Please leave our healing community alone

Dear Editor,

Re: Letter from Corinne Blanchette, Observer March 10

Quietly people have grieved in our community, for the child, youth, teenager, and elderly person whom passing here hurt. As people we extend our arms in compassion to uphold hurting families, and embrace them as they walk the process of agonizing and seemingly unbearable pain.  We have welcomed them into our homes, our business’, our community events, our churches. Some have extended social knowledge and gently made referrals to funded programs that through wonderful places like community services there are professional people that quietly listen,  while privately the healing tears drop. Some in support and love place a flower or teddy bear publicly, and our municipal workers, emotionally affected simply “allow”. Support, compassion, empathy, and love is what the Agassiz-Harrison community has been about for a great many decades, and we can thank our community ancestors, elders and seniors for setting this loving historical foundation stone.

Many years ago, I was a peacekeeper, now older veteran. A passing, regardless of circumstance does cause pain and sadness. The emotional implications reverberate from the person standing in close proximity, to those standing far off, to the leadership many kilometres away. Our humanness does not allow us to feel, and not to grieve. I was only a private all those years ago, but it was never lost on me after someone died that I was not the person who had to pick up the phone and make the call to the fearful wife, child, mother, father, grandparent, that their beloved one had passed. That was a manger’s responsibility: there is honour and strength in carrying such an experience into the future.

There are many people who put themselves forward in public service to save lives, a consideration in the career choice for those on emergency services. Their experience is layered with emotional response, and compressed into active and horrific circumstances, almost daily. They immediately find themselves in the middle of life and death decisions, panic stricken and emotionally distraught people, all the while knowing whether their life saving attempts are successful or not, they have to ensure the core safety and security of the scene, so that investigators can find “truth”. Time is of the essence in crisis, however the resolution also takes time… slow, methodical, calculated, patient, articulate documented and evidence-based time. Any other approach would be unlawful and disrespectful to those who passed during the incident, and the family members do require fair judicial closure, again, the truth.

Within our community there is not a dividing line between business owners and those that make the choice to work for them. Capital investment in a small community such as ours is based on teamwork and creating positive lives for families.

Using the passing of a member of our community, with the targeted intention to draw a hateful and disrespectful proverbial line in the sand, with normal grieving people on one side, and then willfully pushing community stakeholders like the newspaper, business owners, managers, community services, the police, ambulance, and workplace investigators on the other side, is by any stretch reprehensible, in its hatred and targeted anger, which could only infuse conflict and unfairness for everyone involved.

Ms. Blanchette, flash-point tactics to bring local awareness for some unionism April 28th date, remains inappropriate and disrespectful. Please leave our healing community alone.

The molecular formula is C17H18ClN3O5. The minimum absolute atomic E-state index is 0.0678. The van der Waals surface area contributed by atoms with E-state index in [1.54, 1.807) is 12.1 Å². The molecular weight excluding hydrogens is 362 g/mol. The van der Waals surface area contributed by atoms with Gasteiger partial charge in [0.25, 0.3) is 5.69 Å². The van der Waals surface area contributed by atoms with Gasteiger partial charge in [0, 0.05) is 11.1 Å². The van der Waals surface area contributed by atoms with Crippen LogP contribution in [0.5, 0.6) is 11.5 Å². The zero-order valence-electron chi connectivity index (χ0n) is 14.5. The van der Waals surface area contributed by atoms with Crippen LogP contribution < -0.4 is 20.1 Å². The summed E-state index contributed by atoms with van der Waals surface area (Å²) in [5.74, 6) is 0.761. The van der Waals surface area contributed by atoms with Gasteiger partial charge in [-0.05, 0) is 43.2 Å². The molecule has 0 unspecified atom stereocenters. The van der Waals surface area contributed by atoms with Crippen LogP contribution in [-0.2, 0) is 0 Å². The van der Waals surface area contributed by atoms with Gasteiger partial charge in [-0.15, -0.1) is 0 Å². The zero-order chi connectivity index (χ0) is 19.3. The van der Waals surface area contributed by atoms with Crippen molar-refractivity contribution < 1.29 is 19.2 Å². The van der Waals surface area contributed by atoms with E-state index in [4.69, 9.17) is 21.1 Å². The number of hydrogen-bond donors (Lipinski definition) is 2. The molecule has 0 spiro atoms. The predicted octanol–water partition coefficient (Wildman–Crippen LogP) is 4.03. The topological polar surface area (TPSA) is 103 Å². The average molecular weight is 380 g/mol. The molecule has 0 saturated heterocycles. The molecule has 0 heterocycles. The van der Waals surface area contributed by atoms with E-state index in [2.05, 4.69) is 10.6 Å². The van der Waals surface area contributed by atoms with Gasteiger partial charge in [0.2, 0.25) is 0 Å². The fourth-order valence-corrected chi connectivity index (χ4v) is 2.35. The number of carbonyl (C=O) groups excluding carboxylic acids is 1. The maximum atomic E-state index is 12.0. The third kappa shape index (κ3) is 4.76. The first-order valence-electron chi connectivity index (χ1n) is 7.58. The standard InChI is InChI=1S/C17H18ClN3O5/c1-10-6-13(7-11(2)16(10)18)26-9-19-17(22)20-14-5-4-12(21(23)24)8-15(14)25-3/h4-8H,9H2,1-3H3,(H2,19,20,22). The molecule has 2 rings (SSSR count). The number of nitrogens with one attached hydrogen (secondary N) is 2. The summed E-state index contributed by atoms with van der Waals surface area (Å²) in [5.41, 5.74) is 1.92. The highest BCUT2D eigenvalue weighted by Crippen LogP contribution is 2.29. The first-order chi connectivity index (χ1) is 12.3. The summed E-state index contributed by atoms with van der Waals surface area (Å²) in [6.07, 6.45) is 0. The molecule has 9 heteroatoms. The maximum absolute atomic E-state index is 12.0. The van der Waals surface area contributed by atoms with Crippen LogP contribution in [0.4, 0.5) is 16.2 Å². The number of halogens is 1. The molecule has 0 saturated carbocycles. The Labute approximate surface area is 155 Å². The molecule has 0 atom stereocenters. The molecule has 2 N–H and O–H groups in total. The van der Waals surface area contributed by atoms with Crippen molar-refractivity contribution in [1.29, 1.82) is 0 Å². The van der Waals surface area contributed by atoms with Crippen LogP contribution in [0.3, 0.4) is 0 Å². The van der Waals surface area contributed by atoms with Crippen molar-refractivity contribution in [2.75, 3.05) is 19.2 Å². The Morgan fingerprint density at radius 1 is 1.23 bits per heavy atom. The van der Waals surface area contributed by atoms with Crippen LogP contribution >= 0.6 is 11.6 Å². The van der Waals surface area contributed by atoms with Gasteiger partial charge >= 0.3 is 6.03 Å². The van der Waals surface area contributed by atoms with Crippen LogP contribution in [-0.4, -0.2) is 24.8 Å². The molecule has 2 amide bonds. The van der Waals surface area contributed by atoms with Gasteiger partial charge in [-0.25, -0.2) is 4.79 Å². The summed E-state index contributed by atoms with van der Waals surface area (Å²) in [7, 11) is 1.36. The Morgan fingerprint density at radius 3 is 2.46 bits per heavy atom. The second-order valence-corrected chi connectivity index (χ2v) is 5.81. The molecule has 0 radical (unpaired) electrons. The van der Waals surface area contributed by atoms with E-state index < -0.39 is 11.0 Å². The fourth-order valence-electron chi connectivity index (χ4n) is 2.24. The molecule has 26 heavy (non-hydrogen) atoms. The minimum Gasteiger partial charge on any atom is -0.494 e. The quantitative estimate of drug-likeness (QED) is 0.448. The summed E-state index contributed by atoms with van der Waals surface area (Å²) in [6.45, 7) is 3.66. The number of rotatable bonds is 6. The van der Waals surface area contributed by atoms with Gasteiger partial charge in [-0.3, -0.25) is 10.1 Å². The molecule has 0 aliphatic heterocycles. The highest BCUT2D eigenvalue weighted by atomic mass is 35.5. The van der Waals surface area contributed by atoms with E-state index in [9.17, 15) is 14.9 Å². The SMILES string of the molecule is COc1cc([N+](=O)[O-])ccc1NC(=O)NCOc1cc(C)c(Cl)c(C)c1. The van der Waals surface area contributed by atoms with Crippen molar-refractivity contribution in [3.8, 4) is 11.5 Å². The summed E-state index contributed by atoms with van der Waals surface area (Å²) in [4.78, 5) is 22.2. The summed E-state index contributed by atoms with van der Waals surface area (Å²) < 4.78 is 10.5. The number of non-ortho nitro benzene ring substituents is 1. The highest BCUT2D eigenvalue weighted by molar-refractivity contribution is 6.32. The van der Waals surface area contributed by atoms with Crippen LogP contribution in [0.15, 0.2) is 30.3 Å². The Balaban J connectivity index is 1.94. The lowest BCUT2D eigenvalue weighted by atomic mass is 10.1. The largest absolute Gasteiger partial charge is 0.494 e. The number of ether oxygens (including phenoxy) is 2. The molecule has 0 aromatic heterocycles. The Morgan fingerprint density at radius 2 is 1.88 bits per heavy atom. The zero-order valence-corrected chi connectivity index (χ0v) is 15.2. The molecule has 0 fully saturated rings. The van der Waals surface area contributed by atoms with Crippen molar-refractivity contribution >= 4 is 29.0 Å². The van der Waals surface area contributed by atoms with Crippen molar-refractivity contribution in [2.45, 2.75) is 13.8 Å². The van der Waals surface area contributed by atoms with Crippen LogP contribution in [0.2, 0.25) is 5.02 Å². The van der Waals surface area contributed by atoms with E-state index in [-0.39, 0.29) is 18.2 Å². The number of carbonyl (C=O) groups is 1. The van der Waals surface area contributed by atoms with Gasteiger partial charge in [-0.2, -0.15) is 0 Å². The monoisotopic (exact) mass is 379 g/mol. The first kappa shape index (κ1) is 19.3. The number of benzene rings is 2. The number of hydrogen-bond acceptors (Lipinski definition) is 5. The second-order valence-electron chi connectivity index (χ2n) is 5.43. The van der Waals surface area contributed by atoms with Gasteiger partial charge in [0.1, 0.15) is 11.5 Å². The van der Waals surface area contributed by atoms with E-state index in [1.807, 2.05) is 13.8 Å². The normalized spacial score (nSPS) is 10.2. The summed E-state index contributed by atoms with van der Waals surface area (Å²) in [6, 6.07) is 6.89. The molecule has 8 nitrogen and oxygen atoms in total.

Shane Wallace Firlotte, BSW.

Agassiz

Just Posted

Lagoon improvements, but no safety audit recommendations, coming to Harrison

The lagoon will see electrical upgrades, a new flag pole and fencing, but no life jackets or signs

UFV introduces first mindfulness graduate program in Canada

Most of the University of the Fraser Valley program is offered online

All child porn charges against Chilliwack realtor dismissed

Meissner’s computers contained ‘miniscule’ amount of content normally found on offenders’ devices

Mounties hunt for missing Langley man

The public has been asked to help locate David Grainger, last seen on March 19

B.C. Wildfire crews respond to Sts’ailes, Morris Valley fires

A fire at the First Nation and a grass fire in Mission sent smoke across the valley Wednesday

Harrison Hot Springs students bring ‘Twelfth Night’ to life

The adaption of Shakespeare’s classic comedy include songs and phrases from Canada’s east coast

Vancouver Giant named to Western Conference first-tier all-star team

Young hockey defenceman Bowen Byram is once again lauded for his outstanding efforts on the ice

Permit rejected to bring two cheetahs to B.C.

Earl Pfeifer owns two cheetahs, one of which escaped in December 2015

Real-life tsunami threat in Port Alberni prompts evacuation updates

UBC study says some people didn’t recognize the emergency signal

Care providers call for B.C. seniors’ watchdog to step down

The association also asks the province to conduct an audit and review of the mandate of her office

Nitro Cold Brew Coffee from B.C. roaster recalled due to botulism scare

“If you purchased N7 Nitro Cold Brew Coffee from Cherry Hill … do not drink it.”

B.C. man gets award for thwarting theft, sexual assault – all in 10 minutes

Karl Dey helped the VPD take down a violent sex offender

Punching Parkinson’s in the Fraser Valley

Rock Steady Boxing program, designed to help battle symptoms of Parkinson’s, coming to Abbotsford in April

Baby left alone in vehicle in B.C. Walmart parking lot

Williams Lake RCMP issue warning after attending complaint at Walmart Wednesday

Most Read